* * * * * * 'Twas in a land unkempt of life's red dawn; Where in his sanded cave he dwelt alone; Sleeping by day, or sometimes worked upon His flint-head arrows and his knives of stone; By night stole forth and slew the savage boar, So that he loomed a hunter of loud fame, And many a skin of wolf and wild-cat wore, And counted many a flint-head to his name; Wherefore he walked the envy of the band, Hated and feared, but matchless in his skill.
Till lo! one night deep in that shaggy land, He tracked a yearling bear and made his kill; Then over-worn he rested by a stream, And sank into a sleep too deep for dream.
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Hunting his food a rival caveman crept Through those dark woods, and marked him where he lay; Cowered and crawled upon him as he slept, Poising a mighty stone aloft to slay -- (A gaunt and hairy man with wolfish eyes.
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* * * * * * The great stone crashed.
The Dreamer shrieked and woke, And saw, fear-blinded, in his dripping cell, A gaunt and hairy man, who with one stroke Swung a great ax of steel that flashed and fell .
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So that he woke amid his bedroom gloom, And saw, hair-poised, a naked, thirsting knife, A gaunt and hairy man with eyes of doom -- And then the blade plunged down to drink his life .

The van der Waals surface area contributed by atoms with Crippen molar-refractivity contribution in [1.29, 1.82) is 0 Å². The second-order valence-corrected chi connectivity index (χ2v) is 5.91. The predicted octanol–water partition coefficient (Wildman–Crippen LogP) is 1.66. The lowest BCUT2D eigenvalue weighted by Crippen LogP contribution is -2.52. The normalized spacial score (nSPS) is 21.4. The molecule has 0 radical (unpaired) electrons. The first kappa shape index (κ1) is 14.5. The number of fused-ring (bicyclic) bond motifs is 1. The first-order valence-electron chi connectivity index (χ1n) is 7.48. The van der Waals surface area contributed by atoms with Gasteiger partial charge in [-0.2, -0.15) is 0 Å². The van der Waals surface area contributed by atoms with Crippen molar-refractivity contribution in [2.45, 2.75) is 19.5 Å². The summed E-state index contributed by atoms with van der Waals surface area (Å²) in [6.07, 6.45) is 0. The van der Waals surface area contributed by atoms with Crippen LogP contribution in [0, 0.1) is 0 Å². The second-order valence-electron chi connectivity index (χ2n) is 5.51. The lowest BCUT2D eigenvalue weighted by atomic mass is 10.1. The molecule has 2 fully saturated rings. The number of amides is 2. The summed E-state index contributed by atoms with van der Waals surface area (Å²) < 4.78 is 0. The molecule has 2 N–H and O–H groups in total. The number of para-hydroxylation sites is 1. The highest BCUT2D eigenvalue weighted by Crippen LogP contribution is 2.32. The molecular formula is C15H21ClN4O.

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So that he woke, wrenched back his robe, and looked, And saw beside his dying fire upstart A gaunt and hairy man with finger crooked -- A rifle rang, a bullet searched his heart .
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* * * * * * The morning sky was sinister and cold.
Grotesque the Dreamer sprawled, and did not rise.
For long and long there gazed upon some gold A gaunt and hairy man with wolfish eyes.
Written by Barry Tebb | Create an image from this poem

TO THE SOUND OF VIOLINS

 Give me life at its most garish

Friday night in the Square, pink sequins dazzle

And dance on clubbers bare to the midriff

Young men in crisp shirts and pressed pants

‘Dress code smart’ gyrate to ‘Sex Bomb, Sex Bomb’

And sing along its lyrics to the throng of which I’m one

My shorts, shoulder bag and white beard

Making me stand out in the teeming swarm

Of teens and twenties this foetid Friday night

On my way from the ward where our son paces

And fulminates I throw myself into the drowning

Tide of Friday to be rescued by sheer normality.
The mill girl with her mates asks anxiously "Are you on your own? Come and join us What’s your name?" Age has driven my shyness away As I join the crowd beneath the turning purple screens Bannered ‘Orgasm lasts for ever’ and sip unending Halves of bitter, as I circulate among the crowd, Being complete in itself and out for a good night out, A relief from factory, shop floor and market stall Running from the reality of the ward where my son Pounds the ledge with his fist and seems out to blast My very existence with words like bullets.
The need to anaesthetise the pain resurfaces Again and again.
In Leeds City Square where Pugin’s church, the Black Prince and the Central Post Office In its Edwardian grandeur are startled by the arching spumes Or white water fountains and the steel barricades of Novotel Rise from the ruins of a sixties office block.